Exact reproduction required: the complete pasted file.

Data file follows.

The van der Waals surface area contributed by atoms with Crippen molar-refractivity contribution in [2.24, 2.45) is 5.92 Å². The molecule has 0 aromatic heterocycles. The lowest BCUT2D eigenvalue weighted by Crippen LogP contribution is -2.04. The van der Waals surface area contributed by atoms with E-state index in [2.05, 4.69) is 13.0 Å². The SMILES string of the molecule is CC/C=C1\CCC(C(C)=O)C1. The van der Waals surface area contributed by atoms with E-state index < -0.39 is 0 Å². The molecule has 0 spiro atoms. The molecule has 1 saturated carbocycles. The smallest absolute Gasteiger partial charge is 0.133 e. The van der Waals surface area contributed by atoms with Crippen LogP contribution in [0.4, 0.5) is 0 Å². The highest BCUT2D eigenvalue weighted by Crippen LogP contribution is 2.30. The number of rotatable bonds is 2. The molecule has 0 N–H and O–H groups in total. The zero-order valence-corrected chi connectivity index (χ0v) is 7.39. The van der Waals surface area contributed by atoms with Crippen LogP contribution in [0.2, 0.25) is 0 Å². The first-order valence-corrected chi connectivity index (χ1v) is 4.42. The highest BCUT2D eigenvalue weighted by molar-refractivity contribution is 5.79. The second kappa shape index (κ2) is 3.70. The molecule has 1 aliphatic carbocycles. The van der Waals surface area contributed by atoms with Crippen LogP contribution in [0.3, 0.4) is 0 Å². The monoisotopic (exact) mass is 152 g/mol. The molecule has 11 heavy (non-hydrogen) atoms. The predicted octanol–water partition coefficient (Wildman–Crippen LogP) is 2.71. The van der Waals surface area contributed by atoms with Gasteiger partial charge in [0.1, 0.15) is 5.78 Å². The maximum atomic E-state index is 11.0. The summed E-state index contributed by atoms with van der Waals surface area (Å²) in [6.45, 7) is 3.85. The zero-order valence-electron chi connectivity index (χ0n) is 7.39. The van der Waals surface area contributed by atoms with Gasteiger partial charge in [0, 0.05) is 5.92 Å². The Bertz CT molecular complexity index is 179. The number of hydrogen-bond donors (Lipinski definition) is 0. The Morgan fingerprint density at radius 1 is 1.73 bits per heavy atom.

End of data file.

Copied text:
The van der Waals surface area contributed by atoms with Crippen molar-refractivity contribution in [2.24, 2.45) is 5.92 Å². The molecule has 0 aromatic heterocycles. The lowest BCUT2D eigenvalue weighted by Crippen LogP contribution is -2.04. The van der Waals surface area contributed by atoms with E-state index in [2.05, 4.69) is 13.0 Å². The SMILES string of the molecule is CC/C=C1\CCC(C(C)=O)C1. The van der Waals surface area contributed by atoms with E-state index < -0.39 is 0 Å². The molecule has 0 spiro atoms. The molecule has 1 saturated carbocycles. The smallest absolute Gasteiger partial charge is 0.133 e. The van der Waals surface area contributed by atoms with Crippen LogP contribution in [0.4, 0.5) is 0 Å². The highest BCUT2D eigenvalue weighted by Crippen LogP contribution is 2.30. The number of rotatable bonds is 2. The molecule has 0 N–H and O–H groups in total. The zero-order valence-corrected chi connectivity index (χ0v) is 7.39. The van der Waals surface area contributed by atoms with Crippen LogP contribution in [0.2, 0.25) is 0 Å². The first-order valence-corrected chi connectivity index (χ1v) is 4.42. The highest BCUT2D eigenvalue weighted by molar-refractivity contribution is 5.79. The second kappa shape index (κ2) is 3.70. The molecule has 1 aliphatic carbocycles. The van der Waals surface area contributed by atoms with Crippen LogP contribution in [0.3, 0.4) is 0 Å². The monoisotopic (exact) mass is 152 g/mol. The molecule has 11 heavy (non-hydrogen) atoms. The predicted octanol–water partition coefficient (Wildman–Crippen LogP) is 2.71. The van der Waals surface area contributed by atoms with Gasteiger partial charge in [0.1, 0.15) is 5.78 Å². The maximum atomic E-state index is 11.0. The summed E-state index contributed by atoms with van der Waals surface area (Å²) in [6.45, 7) is 3.85. The zero-order valence-electron chi connectivity index (χ0n) is 7.39. The van der Waals surface area contributed by atoms with Gasteiger partial charge in [0, 0.05) is 5.92 Å². The Bertz CT molecular complexity index is 179. The number of hydrogen-bond donors (Lipinski definition) is 0. The Morgan fingerprint density at radius 1 is 1.73 bits per heavy atom.